Adolescent and young adult (AYA) cancer survivors experiencing psychological distress may use substantially more medical care and face significantly higher out-of-pocket medical expenses, a recent study suggests.
Specifically, researchers found that AYA cancer survivors with psychological distress paid about $4400 more per year in medical expenses than their peers without such distress and approximately $1800 more than adults reporting psychological distress but no history of cancer. Much of those extra costs can be attributed to the additional medical office visits (almost three more per year) and drug prescriptions or renewals (11.6 more per year) these AYA cancer survivors receive, the authors report.
“Together, these findings highlight the magnitude of the economic burden and health care utilization associated with psychological distress in AYA cancer survivors,” Ola A. Abdelhadi, MBBCh, MPH, PhD, of the University of California, Davis, and colleagues write in their analysis, published online January 10 in Cancer.
Another notable finding: The psychological distress among AYA cancer survivors often lasts decades. Overall, 11.5% of almost 1800 AYA cancer survivors in the study reported experiencing psychological distress, and for most, this feeling persisted for 20 years or more after their diagnosis.
“We used to pay attention to the psychological health among recent cancer survivors,” Abdelhadi told Medscape Medical News. “However, based on our results, it looks like psychological distress is a problem among long-term survivors as well.”
Elizabeth Siembida, PhD, who was not involved in the analysis, agreed. “We often lapse into the belief that the longer someone is cancer free, the [more that] fears, anxieties, and worries related to cancer and its treatment dissipate,” said Siembida, assistant professor at the Feinstein Institutes for Medical Research in Manhasset, New York. “Among young adult survivors of cancer, this assumption isn’t always true, and the results of this study really emphasize this point.”
Previous studies have found that many AYA cancer survivors experience significant psychological distress that may lead to depression, anxiety, post traumatic stress disorder, and high-risk behaviors such as smoking.
However, according to Abdelhadi and colleagues, no studies have explored the extra medical expenses and healthcare use associated with this distress.
In the analysis, the researchers used data from the 2011–2016 Medical Expenditure Panel Survey to identify 1757 AYA cancer survivors between ages 15 and 39 and a matched sample of 5227 adults with no history of cancer.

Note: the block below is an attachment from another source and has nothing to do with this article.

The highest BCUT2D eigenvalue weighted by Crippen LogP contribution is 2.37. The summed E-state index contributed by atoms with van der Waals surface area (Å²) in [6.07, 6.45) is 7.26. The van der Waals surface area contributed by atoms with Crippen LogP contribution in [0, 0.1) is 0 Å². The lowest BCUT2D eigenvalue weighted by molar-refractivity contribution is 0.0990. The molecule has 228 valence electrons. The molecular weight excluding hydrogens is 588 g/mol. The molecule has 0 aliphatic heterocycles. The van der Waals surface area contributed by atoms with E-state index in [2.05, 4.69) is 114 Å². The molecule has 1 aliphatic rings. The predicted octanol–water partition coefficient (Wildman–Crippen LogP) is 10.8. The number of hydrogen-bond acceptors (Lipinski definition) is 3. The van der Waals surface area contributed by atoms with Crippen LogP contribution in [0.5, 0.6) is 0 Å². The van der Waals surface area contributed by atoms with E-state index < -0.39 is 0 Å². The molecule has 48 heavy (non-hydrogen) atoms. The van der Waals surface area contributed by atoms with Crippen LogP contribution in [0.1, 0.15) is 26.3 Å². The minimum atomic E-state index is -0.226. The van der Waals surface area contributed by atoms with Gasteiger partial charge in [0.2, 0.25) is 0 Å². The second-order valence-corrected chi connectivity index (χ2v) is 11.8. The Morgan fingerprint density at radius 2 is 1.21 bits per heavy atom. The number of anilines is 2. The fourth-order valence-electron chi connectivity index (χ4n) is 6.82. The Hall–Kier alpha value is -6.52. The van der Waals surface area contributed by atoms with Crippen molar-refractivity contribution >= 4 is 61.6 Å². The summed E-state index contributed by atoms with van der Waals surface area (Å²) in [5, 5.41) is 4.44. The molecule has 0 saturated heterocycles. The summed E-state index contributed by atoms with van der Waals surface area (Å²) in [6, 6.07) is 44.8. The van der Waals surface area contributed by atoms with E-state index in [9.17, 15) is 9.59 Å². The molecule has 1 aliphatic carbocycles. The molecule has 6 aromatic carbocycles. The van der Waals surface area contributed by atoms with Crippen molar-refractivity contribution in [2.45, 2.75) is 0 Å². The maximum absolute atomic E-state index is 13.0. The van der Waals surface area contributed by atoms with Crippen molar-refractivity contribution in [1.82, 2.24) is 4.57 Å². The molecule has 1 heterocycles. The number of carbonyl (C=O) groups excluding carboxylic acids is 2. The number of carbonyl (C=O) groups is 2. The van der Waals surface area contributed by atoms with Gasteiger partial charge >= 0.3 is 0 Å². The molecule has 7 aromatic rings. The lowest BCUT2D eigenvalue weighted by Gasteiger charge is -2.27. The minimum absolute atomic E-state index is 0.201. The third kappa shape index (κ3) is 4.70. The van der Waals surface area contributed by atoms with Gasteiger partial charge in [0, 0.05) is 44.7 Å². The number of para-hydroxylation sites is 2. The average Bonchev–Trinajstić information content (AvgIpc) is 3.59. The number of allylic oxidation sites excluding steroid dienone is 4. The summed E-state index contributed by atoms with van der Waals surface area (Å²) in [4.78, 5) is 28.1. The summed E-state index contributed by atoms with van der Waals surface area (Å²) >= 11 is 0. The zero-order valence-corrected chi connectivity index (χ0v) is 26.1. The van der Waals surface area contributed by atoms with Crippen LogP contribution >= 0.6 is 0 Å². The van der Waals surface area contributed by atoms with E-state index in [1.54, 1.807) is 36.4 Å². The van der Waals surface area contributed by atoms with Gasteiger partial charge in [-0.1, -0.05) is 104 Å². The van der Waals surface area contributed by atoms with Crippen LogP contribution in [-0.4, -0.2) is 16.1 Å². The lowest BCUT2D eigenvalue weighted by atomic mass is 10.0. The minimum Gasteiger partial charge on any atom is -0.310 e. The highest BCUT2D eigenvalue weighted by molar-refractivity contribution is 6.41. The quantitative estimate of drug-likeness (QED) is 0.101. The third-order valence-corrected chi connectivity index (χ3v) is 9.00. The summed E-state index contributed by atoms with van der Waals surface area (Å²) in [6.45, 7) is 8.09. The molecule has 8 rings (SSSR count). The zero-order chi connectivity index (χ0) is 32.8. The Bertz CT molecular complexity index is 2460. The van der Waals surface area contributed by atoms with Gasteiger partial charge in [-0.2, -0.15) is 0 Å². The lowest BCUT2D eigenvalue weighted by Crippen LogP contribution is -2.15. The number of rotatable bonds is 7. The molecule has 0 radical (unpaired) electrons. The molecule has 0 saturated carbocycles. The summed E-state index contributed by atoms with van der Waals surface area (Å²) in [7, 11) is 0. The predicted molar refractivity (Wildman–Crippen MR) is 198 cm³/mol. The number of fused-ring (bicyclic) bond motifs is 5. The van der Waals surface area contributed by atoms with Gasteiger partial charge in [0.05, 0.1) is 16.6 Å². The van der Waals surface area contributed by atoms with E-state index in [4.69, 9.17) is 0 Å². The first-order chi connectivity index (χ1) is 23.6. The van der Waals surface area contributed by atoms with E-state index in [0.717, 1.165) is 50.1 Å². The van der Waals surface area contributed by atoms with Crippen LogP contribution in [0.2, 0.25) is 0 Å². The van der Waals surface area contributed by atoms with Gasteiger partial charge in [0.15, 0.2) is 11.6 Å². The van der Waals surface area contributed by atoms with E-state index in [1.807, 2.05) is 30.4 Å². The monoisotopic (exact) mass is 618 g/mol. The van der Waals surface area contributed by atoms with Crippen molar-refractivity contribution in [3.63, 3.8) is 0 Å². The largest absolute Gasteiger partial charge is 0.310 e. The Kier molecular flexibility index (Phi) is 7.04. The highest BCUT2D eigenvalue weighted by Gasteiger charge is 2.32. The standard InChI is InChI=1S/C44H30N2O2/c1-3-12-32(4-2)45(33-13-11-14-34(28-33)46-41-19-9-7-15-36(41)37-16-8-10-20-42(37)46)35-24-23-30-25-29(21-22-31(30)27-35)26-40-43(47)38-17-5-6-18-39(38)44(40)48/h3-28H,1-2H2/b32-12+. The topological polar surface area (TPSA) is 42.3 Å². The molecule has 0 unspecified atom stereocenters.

The researcher found that the prevalence of psychological distress was twice as high in AYA cancer survivors compared to matched adults with no history of cancer (11.5% vs 5.8%) — a finding that aligns with earlier population-based studies of cancer survivors. And, the authors found, this distress can persist over many years. For 11.2% of AYA cancer survivors, these feelings of distress persisted at least 2 decades after their diagnosis.
In terms of medical expenses, AYA cancer survivors with psychological distress paid, on average, $4415 more each year compared to their peers without psychological distress. In matched adults without a history of cancer, psychological distress was associated with an additional $1802 in annual medical expenditures.
Those with psychological distress also averaged 2.8 more office visits and received almost 11.6 more prescription medications or renewals each year than AYA cancer survivors not experiencing distress. These cancer survivors were also more likely to have chronic conditions such as depression as well as smoke, exercise less regularly, and have public insurance or be uninsured.
The findings highlight the critical importance of identifying psychological distress in AYA cancer survivors early and intervening as soon as possible to reduce both the symptoms and costs associated with this distress, Siembida said. The scientific literature and the clinical guidelines set by national organizations such as the American Society of Clinical Oncology have reached a consensus on the importance of distress screening in cancer patients and survivors, she noted.
“We can’t ignore the significant mental health impact of a cancer diagnosis, especially among young survivors, and its continued impact long into survivorship,” Siembida told Medscape Medical News. “Regularly checking in with cancer survivors regarding their mental health and connecting them with supportive care services when necessary is a critical component of cancer care both during and after treatment.”
The study results also point to the important role that health behaviors such as smoking and low physical activity play in the quality of life of cancer survivors and underscore the need for interventions that focus on these behaviors, Siembida added.
Notably, the study found no significant differences in psychological distress by cancer type. “Cancer research tends to be siloed by cancer type,” Siembida said. “I think it’s important to recognize that some issues are pervasive across these siloes and important to consider no matter what type of cancer a person is diagnosed with.”
The authors and Siembida have disclosed no relevant financial relationships.
Cancer. Published online January 10, 2022. Full text
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